In this crowdsourced initiative, independent analysts used the same dataset to test two hypotheses regarding the effects of scientists’ gender and professional status on verbosity during group meetings. Not only the analytic approach but also the operationalizations of key variables were left unconstrained and up to individual analysts. For instance, analysts could choose to operationalize status as job title, institutional ranking, citation counts, or some combination. To maximize transparency regarding the process by which analytic choices are made, the analysts used a platform we developed called DataExplained to justify both preferred and rejected analytic paths in real time. Analyses lacking sufficient detail, reproducible code, or with statistical errors were excluded, resulting in 29 analyses in the final sample. Researchers reported radically different analyses and dispersed empirical outcomes, in a number of cases obtaining significant effects in opposite directions for the same research question. A Boba multiverse analysis demonstrates that decisions about how to operationalize variables explain variability in outcomes above and beyond statistical choices (e.g., covariates). Subjective researcher decisions play a critical role in driving the reported empirical results, underscoring the need for open data, systematic robustness checks, and transparency regarding both analytic paths taken and not taken. Implications for organizations and leaders, whose decision making relies in part on scientific findings, consulting reports, and internal analyses by data scientists, are discussed.

Abstract

In this crowdsourced initiative, independent analysts used the same dataset to test two hypotheses regarding the effects of scientists’ gender and professional status on verbosity during group meetings. Not only the analytic approach but also the operationalizations of key variables were left unconstrained and up to individual analysts. For instance, analysts could choose to operationalize status as job title, institutional ranking, citation counts, or some combination. To maximize transparency regarding the process by which analytic choices are made, the analysts used a platform we developed called DataExplained to justify both preferred and rejected analytic paths in real time. Analyses lacking sufficient detail, reproducible code, or with statistical errors were excluded, resulting in 29 analyses in the final sample. Researchers reported radically different analyses and dispersed empirical outcomes, in a number of cases obtaining significant effects in opposite directions for the same research question. A Boba multiverse analysis demonstrates that decisions about how to operationalize variables explain variability in outcomes above and beyond statistical choices (e.g., covariates). Subjective researcher decisions play a critical role in driving the reported empirical results, underscoring the need for open data, systematic robustness checks, and transparency regarding both analytic paths taken and not taken. Implications for organizations and leaders, whose decision making relies in part on scientific findings, consulting reports, and internal analyses by data scientists, are discussed.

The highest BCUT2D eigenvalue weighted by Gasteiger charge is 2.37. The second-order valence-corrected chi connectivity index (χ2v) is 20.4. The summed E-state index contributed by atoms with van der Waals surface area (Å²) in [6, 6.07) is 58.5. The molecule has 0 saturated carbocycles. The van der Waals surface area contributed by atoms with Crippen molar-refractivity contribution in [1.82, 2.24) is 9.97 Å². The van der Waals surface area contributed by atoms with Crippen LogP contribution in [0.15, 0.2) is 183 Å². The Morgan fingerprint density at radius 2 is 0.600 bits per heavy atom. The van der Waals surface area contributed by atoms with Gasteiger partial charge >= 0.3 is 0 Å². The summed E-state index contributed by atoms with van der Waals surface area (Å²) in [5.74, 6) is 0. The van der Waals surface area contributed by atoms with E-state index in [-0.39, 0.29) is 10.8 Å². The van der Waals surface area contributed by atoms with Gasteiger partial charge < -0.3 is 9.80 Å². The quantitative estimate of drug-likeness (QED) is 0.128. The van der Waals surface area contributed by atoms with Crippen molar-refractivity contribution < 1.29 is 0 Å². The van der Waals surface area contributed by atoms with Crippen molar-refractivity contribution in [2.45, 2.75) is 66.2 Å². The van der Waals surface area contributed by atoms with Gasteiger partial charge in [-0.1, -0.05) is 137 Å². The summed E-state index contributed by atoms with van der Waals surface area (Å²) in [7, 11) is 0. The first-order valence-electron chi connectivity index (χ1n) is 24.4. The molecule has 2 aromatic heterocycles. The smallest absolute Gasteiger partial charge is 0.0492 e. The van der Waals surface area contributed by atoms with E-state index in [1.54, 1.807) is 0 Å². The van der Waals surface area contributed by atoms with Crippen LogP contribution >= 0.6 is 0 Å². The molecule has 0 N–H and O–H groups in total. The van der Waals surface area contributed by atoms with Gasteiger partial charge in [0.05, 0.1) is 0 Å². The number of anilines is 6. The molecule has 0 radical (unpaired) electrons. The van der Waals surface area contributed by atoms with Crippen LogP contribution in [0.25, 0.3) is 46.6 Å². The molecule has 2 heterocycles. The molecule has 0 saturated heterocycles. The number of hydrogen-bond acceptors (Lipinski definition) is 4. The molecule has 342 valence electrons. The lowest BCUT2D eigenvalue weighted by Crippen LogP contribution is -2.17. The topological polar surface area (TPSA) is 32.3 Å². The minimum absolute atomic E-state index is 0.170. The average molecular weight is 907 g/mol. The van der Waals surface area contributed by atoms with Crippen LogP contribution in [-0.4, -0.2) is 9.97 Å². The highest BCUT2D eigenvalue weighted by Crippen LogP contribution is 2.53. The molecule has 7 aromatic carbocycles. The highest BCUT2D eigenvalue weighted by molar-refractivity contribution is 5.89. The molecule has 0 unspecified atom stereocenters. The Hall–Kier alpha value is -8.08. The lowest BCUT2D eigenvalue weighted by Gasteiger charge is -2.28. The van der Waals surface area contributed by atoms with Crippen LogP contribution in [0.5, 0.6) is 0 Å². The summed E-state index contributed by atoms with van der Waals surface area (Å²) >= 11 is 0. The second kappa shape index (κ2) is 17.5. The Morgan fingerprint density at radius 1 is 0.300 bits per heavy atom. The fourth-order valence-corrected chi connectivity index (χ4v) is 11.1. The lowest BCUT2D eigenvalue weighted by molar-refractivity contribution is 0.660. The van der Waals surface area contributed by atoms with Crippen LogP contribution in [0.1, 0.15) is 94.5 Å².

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Item Type:Journal Article, refereed, original work
Communities & Collections:03 Faculty of Economics > Department of Informatics
08 Research Priority Programs > Digital Society Initiative
Dewey Decimal Classification:000 Computer science, knowledge & systems
Scopus Subject Areas:Social Sciences & Humanities > Applied Psychology
Social Sciences & Humanities > Organizational Behavior and Human Resource Management
Language:English
Date:2021
Deposited On:27 Jul 2021 08:40
Last Modified:25 Feb 2024 02:41
Publisher:Elsevier
ISSN:0749-5978
OA Status:Hybrid
Publisher DOI:https://doi.org/10.1016/j.obhdp.2021.02.003
Official URL:https://www.sciencedirect.com/science/article/pii/S0749597821000200
Other Identification Number:merlin-id:21275
  • Content: Published Version
  • Licence: Creative Commons: Attribution 4.0 International (CC BY 4.0)